Before the spring semester of 2021, my last undergraduate semester at Emory University, the topic of death was not something that typically crossed my mind. After taking death & dying with Gary Laderman, I can truthfully no longer say that is the case as it has now become a thought that my mind loves to ponder about. The biggest impact that this class had on me is that “everyday people” view death as one of the worst possible outcomes in the world and it is a thought that draws feelings of nervousness, fear, uncertainty, anxiety, etc. The class dug deeper into this methodology and made peers like myself wonder, why is this? Why are people so afraid of death if it is truly the only thing in life that is inevitable? That inevitableness is something that cannot be fought by human beings and the biggest impact was learning that there is true beauty that lies in death. Religions are formed all over the world with life actions and rules that predetermine where we may spend our time in the afterlife. With different views from all over the world, no one truly knows what the afterlife entails and that is the true beauty of something that we cannot fight. I view myself to be a Christian man but at the same time, I do not predicate my actions on where I would spend time in the afterlife. The class taught me to simply enjoy your life, do the things that make you happy, be a good person to preserve the rest of humanity, and at the very end, you have no control so why have fear or doubt? This is one of the biggest takeaways for me because in all the religions we looked at in class, there isn’t one that can be pinpointed and deemed correct over all of the others! At the end of the day, the class by Laderman taught me to enjoy your life, do right in your own eyes, and don’t fight the inevitable.
On a different note, thank you for creating the Death and Dying playlist; I’ve been enjoying it very much. It has many great new songs but also many familiar ones whose lyrics I’ve never paid attention to. For example, Blue Oyster Cult’s Don’t Fear the Reaper has always been one of my favorites but only since seeing it on your playlist did I realize that the lyrics discuss the inevitability of death. For a pop song, the lyrics are actually quite deep.
Hi Professor Laderman,
I hope you’re doing well. My name is and I took your course on Death and Dying this semester. I just wanted to reach out and sincerely thank you for such an interesting course and tell you that I have grown and learned a lot taking it. I’m sure that handling a topic like death as a professor is complicated, and I so appreciated your openness and willingness to approach hard topics. On a personal note, by having such a welcoming space to confront topics surrounding death, I feel much less scared of it. I hope you have a great summer, and thank you again for everything.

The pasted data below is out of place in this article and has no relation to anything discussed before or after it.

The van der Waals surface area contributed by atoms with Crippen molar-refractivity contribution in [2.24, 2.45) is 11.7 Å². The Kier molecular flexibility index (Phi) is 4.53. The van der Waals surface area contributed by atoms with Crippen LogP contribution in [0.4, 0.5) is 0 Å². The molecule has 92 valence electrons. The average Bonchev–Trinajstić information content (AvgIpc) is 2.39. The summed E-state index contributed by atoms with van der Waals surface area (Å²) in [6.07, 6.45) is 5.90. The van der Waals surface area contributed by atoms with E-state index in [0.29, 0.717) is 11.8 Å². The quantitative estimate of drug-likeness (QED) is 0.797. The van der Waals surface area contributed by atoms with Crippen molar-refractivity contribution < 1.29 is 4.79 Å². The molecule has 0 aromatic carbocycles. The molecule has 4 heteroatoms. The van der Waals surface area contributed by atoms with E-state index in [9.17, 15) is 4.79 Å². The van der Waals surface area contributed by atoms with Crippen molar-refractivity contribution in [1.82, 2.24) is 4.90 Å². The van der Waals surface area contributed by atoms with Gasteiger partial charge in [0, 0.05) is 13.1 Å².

I have enjoyed my time studying death this semester. As our class comes to a close, I now recognize and appreciate the importance of studying death, and I would encourage all students to do so if they have the opportunity. Even though there are so many takeaways I have from this course, one stands out in particular: COVID-19 has increased my frequency of thinking about death, and that does not have to be a bad thing. With today’s headlines being dominated by the carnage caused by the pandemic, in combination with frequent questioning of daily activities I previously assumed to be safe, it is hard not to think about morality. Before taking this course, the thought of death gave me fear and anxiety: what does it feel like? Will it be painful? There are so many unknowns surrounding death that it made me scared to think that it will one day happen to me. Then, during the course of the semester, I read Emma Pattee’s article in The Washington Post and found it to be one of the most impactful pieces that we covered, especially in part because of the idea that “it’s imperative that you be in denial about your impending death.” It is so easy to get caught up in the little stresses and frustrations of everyday life – now more than ever. But the constant reminders of death in our pandemic-ridden world have allowed me to make peace with morality, and have inspired me to live a life worth remembering. Pattee’s article discusses how people can become more humble, grateful, and appreciative of life when they are reminded of morality, and this idea has had the biggest impact on me this semester. I fully embrace my impending death and it has inspired me to appreciate the beautiful gift of life and make a meaningful contribution to others’ lives while I am here. It is my hope that others recognize that reminders about death do not need to cause anxiety, but rather provide a sense of purpose and source of inspiration.